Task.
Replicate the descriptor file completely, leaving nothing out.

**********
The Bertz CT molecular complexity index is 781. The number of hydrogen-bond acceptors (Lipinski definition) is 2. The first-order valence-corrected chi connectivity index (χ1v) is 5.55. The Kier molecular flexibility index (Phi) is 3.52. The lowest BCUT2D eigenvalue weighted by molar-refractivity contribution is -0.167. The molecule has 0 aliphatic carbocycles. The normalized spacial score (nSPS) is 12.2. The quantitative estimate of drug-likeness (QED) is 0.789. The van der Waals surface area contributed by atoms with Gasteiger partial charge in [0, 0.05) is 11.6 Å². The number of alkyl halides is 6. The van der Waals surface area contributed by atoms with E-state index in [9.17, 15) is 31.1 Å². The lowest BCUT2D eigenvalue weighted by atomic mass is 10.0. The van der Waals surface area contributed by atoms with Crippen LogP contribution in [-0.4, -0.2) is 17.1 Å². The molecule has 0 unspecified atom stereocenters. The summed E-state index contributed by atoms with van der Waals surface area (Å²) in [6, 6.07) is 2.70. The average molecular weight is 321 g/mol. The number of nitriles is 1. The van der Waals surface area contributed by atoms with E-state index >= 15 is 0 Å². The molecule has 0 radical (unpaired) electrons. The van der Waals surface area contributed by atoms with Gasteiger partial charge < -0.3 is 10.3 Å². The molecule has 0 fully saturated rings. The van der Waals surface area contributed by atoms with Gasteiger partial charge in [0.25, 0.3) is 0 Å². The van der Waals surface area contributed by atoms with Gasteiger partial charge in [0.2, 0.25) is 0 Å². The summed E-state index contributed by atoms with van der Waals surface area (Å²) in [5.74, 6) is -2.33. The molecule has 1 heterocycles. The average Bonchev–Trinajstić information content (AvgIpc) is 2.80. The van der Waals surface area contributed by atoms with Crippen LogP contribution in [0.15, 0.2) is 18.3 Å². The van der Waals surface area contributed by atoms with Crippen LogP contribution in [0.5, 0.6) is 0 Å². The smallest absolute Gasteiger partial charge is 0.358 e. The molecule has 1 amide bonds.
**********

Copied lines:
The Bertz CT molecular complexity index is 781. The number of hydrogen-bond acceptors (Lipinski definition) is 2. The first-order valence-corrected chi connectivity index (χ1v) is 5.55. The Kier molecular flexibility index (Phi) is 3.52. The lowest BCUT2D eigenvalue weighted by molar-refractivity contribution is -0.167. The molecule has 0 aliphatic carbocycles. The normalized spacial score (nSPS) is 12.2. The quantitative estimate of drug-likeness (QED) is 0.789. The van der Waals surface area contributed by atoms with Gasteiger partial charge in [0, 0.05) is 11.6 Å². The number of alkyl halides is 6. The van der Waals surface area contributed by atoms with E-state index in [9.17, 15) is 31.1 Å². The lowest BCUT2D eigenvalue weighted by atomic mass is 10.0. The van der Waals surface area contributed by atoms with Crippen LogP contribution in [-0.4, -0.2) is 17.1 Å². The molecule has 0 unspecified atom stereocenters. The summed E-state index contributed by atoms with van der Waals surface area (Å²) in [6, 6.07) is 2.70. The average molecular weight is 321 g/mol. The number of nitriles is 1. The van der Waals surface area contributed by atoms with E-state index >= 15 is 0 Å². The molecule has 0 radical (unpaired) electrons. The van der Waals surface area contributed by atoms with Gasteiger partial charge < -0.3 is 10.3 Å². The molecule has 0 fully saturated rings. The van der Waals surface area contributed by atoms with Gasteiger partial charge in [0.25, 0.3) is 0 Å². The van der Waals surface area contributed by atoms with Gasteiger partial charge in [0.2, 0.25) is 0 Å². The summed E-state index contributed by atoms with van der Waals surface area (Å²) in [5.74, 6) is -2.33. The molecule has 1 heterocycles. The average Bonchev–Trinajstić information content (AvgIpc) is 2.80. The van der Waals surface area contributed by atoms with Crippen LogP contribution in [0.15, 0.2) is 18.3 Å². The van der Waals surface area contributed by atoms with Crippen LogP contribution in [0.5, 0.6) is 0 Å². The smallest absolute Gasteiger partial charge is 0.358 e. The molecule has 1 amide bonds.